glasnevin cemetary

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    • #709244
      Paul Clerkin
      Keymaster

      Ahern unveils €25m cemetery plan
      The Irish Times

      A €25 million redevelopment of Glasnevin Cemetery to honour the State’s “national heroes and personalities” has been announced by Taoiseach Bertie Ahern. The 10-year project – which will complement other work being undertaken as part of preparations for the 100th anniversary of the 1916 Rising – would reflect the fact that Glasnevin Cemetery and its history were at the heart of our modern nation, Mr Ahern said yesterday. As part of the investment, a heritage and interpretative centre will be built, providing facilities for people to research both their family and national history. The plan will also involve: Reintegrating the historic covering stones over the graves of the “Forgotten 10” into a memorial designed by artist Robert Ballagh; Restoring protected structures in the cemetery, including the O’Connell tower and mortuary chapel, as well as graves of architectural importance.

      http://www.ireland.com/newspaper/ireland/2007/0306/1173121139474.html

    • #787717
      Anonymous
      Inactive

      One thing I found interesting about this is the report in a Sunday newspaper that the cemetary had been sold to a legal firm by Peter White as part of a larger deal. If the graveyard is privately owned, why is the State investing money in it?

    • #787718
      Anonymous
      Inactive

      It’s the next step in the battle for ownership of ‘our’ Republican heritage. And isn’t there an election just around the corner?:rolleyes:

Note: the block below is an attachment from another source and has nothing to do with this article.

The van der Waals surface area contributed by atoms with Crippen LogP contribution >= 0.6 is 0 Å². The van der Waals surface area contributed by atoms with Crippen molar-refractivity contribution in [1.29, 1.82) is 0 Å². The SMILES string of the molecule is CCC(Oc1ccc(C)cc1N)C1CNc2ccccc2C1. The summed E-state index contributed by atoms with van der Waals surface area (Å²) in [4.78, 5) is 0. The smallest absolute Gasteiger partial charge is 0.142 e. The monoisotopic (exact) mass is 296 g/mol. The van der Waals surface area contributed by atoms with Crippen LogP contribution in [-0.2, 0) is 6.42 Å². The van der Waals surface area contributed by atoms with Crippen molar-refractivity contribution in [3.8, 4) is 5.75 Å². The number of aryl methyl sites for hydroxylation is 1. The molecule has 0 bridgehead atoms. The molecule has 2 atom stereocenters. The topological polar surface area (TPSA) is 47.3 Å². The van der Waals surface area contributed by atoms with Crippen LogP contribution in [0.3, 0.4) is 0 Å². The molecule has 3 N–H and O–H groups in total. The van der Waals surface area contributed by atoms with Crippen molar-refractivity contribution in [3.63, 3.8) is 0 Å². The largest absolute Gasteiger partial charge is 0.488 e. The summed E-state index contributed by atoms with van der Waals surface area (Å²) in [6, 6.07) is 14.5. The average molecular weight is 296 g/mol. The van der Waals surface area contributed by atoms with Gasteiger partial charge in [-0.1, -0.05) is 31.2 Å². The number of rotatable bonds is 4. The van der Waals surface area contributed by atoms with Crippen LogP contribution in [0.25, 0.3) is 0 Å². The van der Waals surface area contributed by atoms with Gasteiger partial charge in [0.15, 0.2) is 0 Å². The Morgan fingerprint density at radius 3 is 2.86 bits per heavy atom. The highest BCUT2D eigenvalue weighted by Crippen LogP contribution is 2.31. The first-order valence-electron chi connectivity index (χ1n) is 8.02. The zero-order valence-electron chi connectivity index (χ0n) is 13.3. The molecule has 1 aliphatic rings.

But if it results in significant investment in the graveyard, then I won’t complain.

    • #787719
      Anonymous
      Inactive

      @ctesiphon wrote:

      It’s the next step in the battle for ownership of ‘our’ Republican heritage. And isn’t there an election just around the corner?:rolleyes:

      But if it results in significant investment in the graveyard, then I won’t complain.

      My son goes to school in a prefab, and there isn’t a secondary school in our area (population> 5,000) and Berties wants to blow 25 million euros on a cemetary… 🙁

    • #787720
      Anonymous
      Inactive

      Oh I’m not saying I endorse it as an approach, mickeydocs, but I’m glad to see investment in elements of our national heritage. Though jdivision’s point re private ownership is worth considering. The govt offers grants to owners of Protected Structures, but they’re nowhere near as much as €25m., and crucially the owner must stump up costs too.

      However, if it came down to a choice between graveyard management and school building, only the most staunch conservstionist would advocate the former over the latter. I’m not one of them.